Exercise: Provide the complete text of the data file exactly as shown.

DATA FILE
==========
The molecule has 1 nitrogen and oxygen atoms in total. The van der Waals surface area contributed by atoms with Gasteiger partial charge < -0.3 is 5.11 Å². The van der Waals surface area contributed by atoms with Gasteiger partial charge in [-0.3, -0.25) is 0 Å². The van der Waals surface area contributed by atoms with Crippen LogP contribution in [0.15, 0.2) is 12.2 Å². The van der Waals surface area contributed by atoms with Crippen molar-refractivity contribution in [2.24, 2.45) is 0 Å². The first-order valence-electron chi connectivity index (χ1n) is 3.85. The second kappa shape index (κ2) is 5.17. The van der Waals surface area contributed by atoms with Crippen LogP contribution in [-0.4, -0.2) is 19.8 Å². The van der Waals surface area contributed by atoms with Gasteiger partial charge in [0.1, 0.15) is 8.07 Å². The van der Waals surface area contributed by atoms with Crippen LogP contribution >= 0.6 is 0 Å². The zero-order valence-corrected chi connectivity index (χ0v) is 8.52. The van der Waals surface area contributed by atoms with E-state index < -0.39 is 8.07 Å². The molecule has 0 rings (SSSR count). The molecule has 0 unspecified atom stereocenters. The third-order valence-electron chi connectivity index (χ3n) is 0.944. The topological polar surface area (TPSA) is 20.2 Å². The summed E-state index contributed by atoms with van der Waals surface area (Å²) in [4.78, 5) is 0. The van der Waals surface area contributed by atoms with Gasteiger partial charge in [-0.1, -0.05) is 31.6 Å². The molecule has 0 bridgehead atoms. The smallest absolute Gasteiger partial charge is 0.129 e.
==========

The molecule has 1 nitrogen and oxygen atoms in total. The van der Waals surface area contributed by atoms with Gasteiger partial charge < -0.3 is 5.11 Å². The van der Waals surface area contributed by atoms with Gasteiger partial charge in [-0.3, -0.25) is 0 Å². The van der Waals surface area contributed by atoms with Crippen LogP contribution in [0.15, 0.2) is 12.2 Å². The van der Waals surface area contributed by atoms with Crippen molar-refractivity contribution in [2.24, 2.45) is 0 Å². The first-order valence-electron chi connectivity index (χ1n) is 3.85. The second kappa shape index (κ2) is 5.17. The van der Waals surface area contributed by atoms with Crippen LogP contribution in [-0.4, -0.2) is 19.8 Å². The van der Waals surface area contributed by atoms with Gasteiger partial charge in [0.1, 0.15) is 8.07 Å². The van der Waals surface area contributed by atoms with Crippen LogP contribution >= 0.6 is 0 Å². The zero-order valence-corrected chi connectivity index (χ0v) is 8.52. The van der Waals surface area contributed by atoms with E-state index < -0.39 is 8.07 Å². The molecule has 0 rings (SSSR count). The molecule has 0 unspecified atom stereocenters. The third-order valence-electron chi connectivity index (χ3n) is 0.944. The topological polar surface area (TPSA) is 20.2 Å². The summed E-state index contributed by atoms with van der Waals surface area (Å²) in [4.78, 5) is 0. The van der Waals surface area contributed by atoms with Gasteiger partial charge in [-0.1, -0.05) is 31.6 Å². The molecule has 0 bridgehead atoms. The smallest absolute Gasteiger partial charge is 0.129 e.